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March 31, 1631
John Donne   (1572 - 1631)
 
Donne, Marvell, Memento Mori
 
by Gary Baldridge, Guest Contributor

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On this day in 1631 John Donne died, aged fifty-eight or possibly fifty-nine. Much of Donne's most often-quoted writing is on the topic of death - the "for whom the bell tolls" Meditation, the "Death be not proud" sonnet - and his biographers note that his last ten or twelve years reveal an enthusiasm for the memento mori theme. This preoccupation with death is especially striking given that Donne's earlier years reveal the opposite enthusiasm - a joie de vivre and, in verse at least, a carnality that might not be expected from a future Dean of St. Paul's. These lines, almost as famous as any on death, are from "To His Mistress Going to Bed":
    ...Licence my roving hands, and let them goe
    Behind, before, above, between, below.
    O my America, my new found lande,
    My kingdome, safeliest when with one man man'd,
    My myne of precious stones, my Empiree,
    How blest am I in this discovering thee.
    To enter in these bonds is to be free,
    Then where my hand is set my seal shall be....
Supported by an inheritance, Donne spent his twenties on theater, travel, books and youth. He joined several naval expeditions, and he was close to the most famous carpe diem group in London, the Sons of Ben Jonson. Very few of the poems he wrote during this period were published in his lifetime, and many of them were so vigorous that, when published after his death, one son declared them a fake and a libel upon his father's name.

The turning point in Donne's promising social and political fortunes seems to have been his secret and unpopular marriage to Anne More, the seventeen-year-old niece of his employer, and daughter of an influential man. A few weeks of prison and years of penury followed. By his mid-forties, Donne was returning to favor at the court of James I, but only after agreeing to join the ministry. At about the same time his wife died, a week after giving birth to their twelfth child. Thereafter he felt "crucified to the world", as his friend and biographer Izaak Walton put it.

Donne was made Dean of St. Paul's in 1621, and his last decade was spent with more than an eye on the grave. Described by some who heard it as his own funeral oration, Donne's final sermon was on "Death's Duel," and it declared a clear winner: "We have a winding sheet in our mother's womb, which grows with us from our conception, and we come into the world wound up in that winding sheet, for we come to seek a grave." Afterward, Donne posed for a portrait in his funeral shroud, and placed the shroud by his bed so he might meditate upon it until his death. After summoning friends and bidding them farewell with solemn, specific counsel about each one's spiritual life, Donne lay down to wait for death. Just before it arrived, fifteen days later, he closed his eyes and crossed his hands over his chest in a way requiring no change when the bell tolled and the shroud was placed.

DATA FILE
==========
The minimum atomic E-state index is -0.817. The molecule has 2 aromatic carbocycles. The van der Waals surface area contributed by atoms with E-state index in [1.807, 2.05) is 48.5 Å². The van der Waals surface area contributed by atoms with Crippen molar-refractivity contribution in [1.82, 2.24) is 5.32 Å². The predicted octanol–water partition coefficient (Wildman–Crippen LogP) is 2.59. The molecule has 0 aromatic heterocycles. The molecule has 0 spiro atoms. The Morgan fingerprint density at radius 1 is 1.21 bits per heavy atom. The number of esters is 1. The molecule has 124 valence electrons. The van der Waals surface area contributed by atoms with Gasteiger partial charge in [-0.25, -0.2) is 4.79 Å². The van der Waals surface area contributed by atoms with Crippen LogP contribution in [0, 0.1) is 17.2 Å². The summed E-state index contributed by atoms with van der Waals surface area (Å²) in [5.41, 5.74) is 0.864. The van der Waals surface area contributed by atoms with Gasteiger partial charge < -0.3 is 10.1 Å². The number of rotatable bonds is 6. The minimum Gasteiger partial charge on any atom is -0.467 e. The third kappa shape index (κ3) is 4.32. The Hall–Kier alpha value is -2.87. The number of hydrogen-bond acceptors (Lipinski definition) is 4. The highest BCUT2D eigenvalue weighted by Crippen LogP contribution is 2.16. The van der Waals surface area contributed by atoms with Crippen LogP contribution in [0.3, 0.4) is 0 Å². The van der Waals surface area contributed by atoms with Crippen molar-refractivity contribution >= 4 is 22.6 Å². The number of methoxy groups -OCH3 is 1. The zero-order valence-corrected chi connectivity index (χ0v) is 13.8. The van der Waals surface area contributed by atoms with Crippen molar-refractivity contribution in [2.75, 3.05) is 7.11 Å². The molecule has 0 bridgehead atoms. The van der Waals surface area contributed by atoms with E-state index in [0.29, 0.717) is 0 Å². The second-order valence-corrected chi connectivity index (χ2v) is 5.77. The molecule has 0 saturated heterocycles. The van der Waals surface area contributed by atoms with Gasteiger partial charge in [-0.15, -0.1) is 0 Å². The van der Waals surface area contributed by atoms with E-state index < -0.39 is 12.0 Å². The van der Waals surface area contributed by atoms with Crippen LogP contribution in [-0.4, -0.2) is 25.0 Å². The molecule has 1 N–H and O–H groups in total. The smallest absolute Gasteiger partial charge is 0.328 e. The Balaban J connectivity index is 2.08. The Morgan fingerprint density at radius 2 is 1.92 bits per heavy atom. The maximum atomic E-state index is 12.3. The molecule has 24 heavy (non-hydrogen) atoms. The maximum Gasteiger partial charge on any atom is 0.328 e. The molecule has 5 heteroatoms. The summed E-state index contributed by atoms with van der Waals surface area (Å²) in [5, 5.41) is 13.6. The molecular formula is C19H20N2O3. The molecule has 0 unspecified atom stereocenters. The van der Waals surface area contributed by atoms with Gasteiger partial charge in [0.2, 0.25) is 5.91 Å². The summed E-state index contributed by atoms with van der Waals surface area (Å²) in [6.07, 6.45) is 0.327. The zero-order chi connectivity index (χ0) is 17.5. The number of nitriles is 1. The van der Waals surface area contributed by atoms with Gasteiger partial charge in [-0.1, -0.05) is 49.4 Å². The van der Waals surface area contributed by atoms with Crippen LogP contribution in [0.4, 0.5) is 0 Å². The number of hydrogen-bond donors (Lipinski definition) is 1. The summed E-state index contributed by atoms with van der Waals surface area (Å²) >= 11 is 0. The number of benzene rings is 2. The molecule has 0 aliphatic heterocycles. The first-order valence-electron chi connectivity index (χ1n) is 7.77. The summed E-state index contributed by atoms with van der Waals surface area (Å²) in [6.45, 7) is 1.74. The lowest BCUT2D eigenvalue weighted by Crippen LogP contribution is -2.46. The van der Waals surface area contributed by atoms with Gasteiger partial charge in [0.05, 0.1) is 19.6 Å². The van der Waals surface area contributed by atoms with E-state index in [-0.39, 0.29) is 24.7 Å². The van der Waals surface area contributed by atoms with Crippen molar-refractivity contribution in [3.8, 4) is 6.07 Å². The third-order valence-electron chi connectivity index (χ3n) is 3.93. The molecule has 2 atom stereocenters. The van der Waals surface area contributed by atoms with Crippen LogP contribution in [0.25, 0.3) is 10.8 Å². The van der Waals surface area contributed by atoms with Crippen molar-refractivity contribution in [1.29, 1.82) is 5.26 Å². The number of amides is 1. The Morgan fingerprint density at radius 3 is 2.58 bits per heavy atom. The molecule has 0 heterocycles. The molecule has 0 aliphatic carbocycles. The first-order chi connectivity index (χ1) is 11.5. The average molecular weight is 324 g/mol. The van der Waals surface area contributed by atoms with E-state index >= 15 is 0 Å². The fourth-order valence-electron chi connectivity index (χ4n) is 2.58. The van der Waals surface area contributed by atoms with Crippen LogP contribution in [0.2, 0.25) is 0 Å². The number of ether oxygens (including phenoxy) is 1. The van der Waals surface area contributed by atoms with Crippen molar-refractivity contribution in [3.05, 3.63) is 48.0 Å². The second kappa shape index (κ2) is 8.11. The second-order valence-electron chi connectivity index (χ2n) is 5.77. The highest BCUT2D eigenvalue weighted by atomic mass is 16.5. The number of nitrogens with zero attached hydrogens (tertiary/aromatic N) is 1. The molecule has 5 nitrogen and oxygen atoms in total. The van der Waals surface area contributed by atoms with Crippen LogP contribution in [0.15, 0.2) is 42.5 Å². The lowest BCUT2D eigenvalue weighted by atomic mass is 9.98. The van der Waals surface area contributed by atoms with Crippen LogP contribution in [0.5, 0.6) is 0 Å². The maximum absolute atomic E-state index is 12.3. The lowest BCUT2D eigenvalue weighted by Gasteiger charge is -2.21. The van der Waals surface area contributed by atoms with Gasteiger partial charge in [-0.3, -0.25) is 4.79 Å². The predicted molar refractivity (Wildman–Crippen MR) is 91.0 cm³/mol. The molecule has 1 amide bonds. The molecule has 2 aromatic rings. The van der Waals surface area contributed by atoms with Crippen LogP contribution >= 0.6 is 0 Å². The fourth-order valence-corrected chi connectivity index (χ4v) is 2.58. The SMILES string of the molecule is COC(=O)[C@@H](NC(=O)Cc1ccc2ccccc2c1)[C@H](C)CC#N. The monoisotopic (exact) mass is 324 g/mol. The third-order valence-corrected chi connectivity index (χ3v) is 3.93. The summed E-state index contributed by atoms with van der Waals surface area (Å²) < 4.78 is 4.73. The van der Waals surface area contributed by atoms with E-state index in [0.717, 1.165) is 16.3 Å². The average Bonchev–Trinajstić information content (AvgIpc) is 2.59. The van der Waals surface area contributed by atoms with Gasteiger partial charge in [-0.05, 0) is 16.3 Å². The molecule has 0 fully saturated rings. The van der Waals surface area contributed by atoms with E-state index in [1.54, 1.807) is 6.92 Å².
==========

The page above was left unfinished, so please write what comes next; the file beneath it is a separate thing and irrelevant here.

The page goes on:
On this day in 1621, the year that Donne became Dean of St. Paul's, Andrew Marvell was born. "To His Coy Mistress", his most famous poem, also casts an eye, and a wink, at the memento mori theme:
    ...But at my back I always hear
    Time's winged chariot hurrying near;
    And yonder all before us lie
    Deserts of vast eternity.
    Thy beauty shall no more be found,
    Nor, in thy marble vault, shall sound
    My echoing song; then worms shall try
    That long preserv'd virginity,
    And your quaint honour turn to dust,
    And into ashes all my lust.
    The grave's a fine and private place,
    But none I think do there embrace....
And to bring the tradition up to date, here's a poem by Walter McDonald in which eros and thanatos seem almost happy together:
    I'm always home by four,
    hoping she's here.
    Let bankers work till six,
    adding their cash. Her lips
    put money in my purse,
    wet kisses in my ear.

    What's love apart,
    but longing?
    Rocking on our ark
    I watch her every night
    and fill my eyes like vaults,
    and keep on dying.
McDonald's 18th collection of poems is called All Occasions (University of Notre Dame Press, 2000). The title and the book's epigraph come from Donne's Christmas night sermon in St. Paul's Cathedral in 1624: "All occasions invite his mercies, and all times are his seasons."

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